Now is the time of maximum opportunity for individuals and organizations to influence and contribute to our sea level rise response plan so that New Jersey will eventually catch up with the State of Delaware in meeting this challenge. No doubt Money Island’s educational/research community and the commercial fishing community will continue to have a lot to say on the topic. We know that sea level rise is a manageable phenomenon and are ready to embrace both the challenges and opportunities presented by sea level rise.
A new way to use climate change models developed by NOAA may be used to forecast effects on Delaware Bay fisheries according to a recent news report. The basic conclusion, as I understand it from a range of conversations with researchers and a reading of the available information, is that the changes forecast for our Delaware Bay will make the bay more challenging for oyster growers but potentially more favorable for blue claw crabs.
The Virginia Pilot reports “NOAA said its researchers might apply the same “downscaling” method to predict the potential effects of climate change on other species such as blue crabs and striped bass and other estuaries, including the Delaware Bay.” Other published seafood industry publications have predicted that these same forces of water temperature warming and acidification might actually benefit blue claw crabs.
My own opinion, not necessarily shared by researchers or the oyster industry*, is that resistant strains of oysters will be developed to combat the adverse effects of climate change (vibrio and acidification) but that seafood consumers will eventually insist on seafood (including oysters) that is sterilized through some procedure to kill any potential pathogens prior to consumption. That technology exists today but is not widely used. In the end, these development are more likely to have greater (positive) impact on funding for the scientific community by triggering the need for more research and development than on consumers or the seafood industry.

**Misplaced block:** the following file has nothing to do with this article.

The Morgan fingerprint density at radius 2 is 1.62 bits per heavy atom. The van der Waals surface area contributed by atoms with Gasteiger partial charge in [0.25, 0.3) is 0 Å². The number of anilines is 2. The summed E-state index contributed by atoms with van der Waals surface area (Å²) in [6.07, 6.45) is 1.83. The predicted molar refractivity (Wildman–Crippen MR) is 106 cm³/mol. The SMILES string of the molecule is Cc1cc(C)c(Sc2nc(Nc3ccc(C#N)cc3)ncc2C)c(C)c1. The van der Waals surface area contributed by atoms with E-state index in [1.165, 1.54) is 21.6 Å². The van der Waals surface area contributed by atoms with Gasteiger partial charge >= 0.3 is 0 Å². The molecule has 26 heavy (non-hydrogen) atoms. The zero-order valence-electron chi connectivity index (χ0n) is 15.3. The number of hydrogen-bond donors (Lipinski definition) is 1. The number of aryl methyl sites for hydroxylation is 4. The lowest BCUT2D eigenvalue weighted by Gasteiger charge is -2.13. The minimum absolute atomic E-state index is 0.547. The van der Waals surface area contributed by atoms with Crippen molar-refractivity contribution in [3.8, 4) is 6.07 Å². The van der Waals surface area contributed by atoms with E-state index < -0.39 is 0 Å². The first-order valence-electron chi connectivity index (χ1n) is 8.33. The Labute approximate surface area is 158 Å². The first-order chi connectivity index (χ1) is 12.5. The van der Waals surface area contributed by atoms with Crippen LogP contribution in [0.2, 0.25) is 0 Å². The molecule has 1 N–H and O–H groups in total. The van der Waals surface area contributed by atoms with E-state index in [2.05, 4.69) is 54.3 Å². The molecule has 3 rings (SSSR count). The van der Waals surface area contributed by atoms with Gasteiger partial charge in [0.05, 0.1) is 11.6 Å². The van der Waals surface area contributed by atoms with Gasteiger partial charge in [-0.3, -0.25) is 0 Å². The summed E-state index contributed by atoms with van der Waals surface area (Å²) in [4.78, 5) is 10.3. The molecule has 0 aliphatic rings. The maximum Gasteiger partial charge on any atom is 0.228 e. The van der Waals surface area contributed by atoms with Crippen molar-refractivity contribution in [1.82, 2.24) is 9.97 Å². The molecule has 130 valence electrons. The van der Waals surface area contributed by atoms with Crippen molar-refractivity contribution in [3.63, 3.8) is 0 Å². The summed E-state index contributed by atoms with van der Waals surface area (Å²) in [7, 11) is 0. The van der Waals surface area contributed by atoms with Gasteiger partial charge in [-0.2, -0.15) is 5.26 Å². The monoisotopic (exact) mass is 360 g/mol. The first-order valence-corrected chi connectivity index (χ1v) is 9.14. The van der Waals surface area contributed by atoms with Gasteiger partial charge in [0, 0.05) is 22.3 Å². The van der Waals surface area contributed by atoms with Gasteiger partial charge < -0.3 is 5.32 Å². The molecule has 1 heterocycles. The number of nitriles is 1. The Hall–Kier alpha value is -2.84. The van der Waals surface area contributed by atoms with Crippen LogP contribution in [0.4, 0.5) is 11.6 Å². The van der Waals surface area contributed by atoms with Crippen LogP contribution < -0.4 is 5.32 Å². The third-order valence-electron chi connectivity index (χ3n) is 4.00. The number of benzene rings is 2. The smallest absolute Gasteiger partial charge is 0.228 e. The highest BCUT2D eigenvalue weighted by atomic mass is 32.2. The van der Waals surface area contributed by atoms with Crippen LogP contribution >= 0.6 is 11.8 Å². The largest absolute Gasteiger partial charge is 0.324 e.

*Opinions expressed in this blog are my own and do not represent the opinions of any of the commercial or educational firms associated with Nantuxent Corporation.
This video features Downe Township mayor Bob Campbell, local business owner Paul Waterman, and other local residents talking about the state buyouts of property at Money Island, New Jersey. The buyout of residences along both sides of the Delaware Bay is an essential prerequisite and enabling factor for the expansion of education, aquaculture and marine fisheries activity in the future. Naturally this causes tensions within the community. Money Island’s past existence with quiet waterside residences in a recreational fishing community has given way to a more active future in eco-tourism and education, aquaculture and commercial seafood harvesting. Nantuxent Corporation founder Tony Novak points out that this inevitable tension directly led to the community’s fast transformation in recent years and the sustainable eco-friendly redevelopment opportunity that exists today.
In fact, while seas and climate-related water changes are bad for residential communities and recreational fishing, these changes are generally helpful to the aquaculture and commercial seafood harvesting industry.
Nantuxent Corporation works in partnership with a number of commercial, educational, government and nonprofit entities to help balance the interests of all stakeholders. Striking this balance will help speed up the redevelopment of Money Island as an aquaculture and educational hub if the middle bay region.
Rutgers University published a video discussing the challenges and progress being made through living shoreline stabilization projects. Much of the filming in this video is done on related properties and businesses.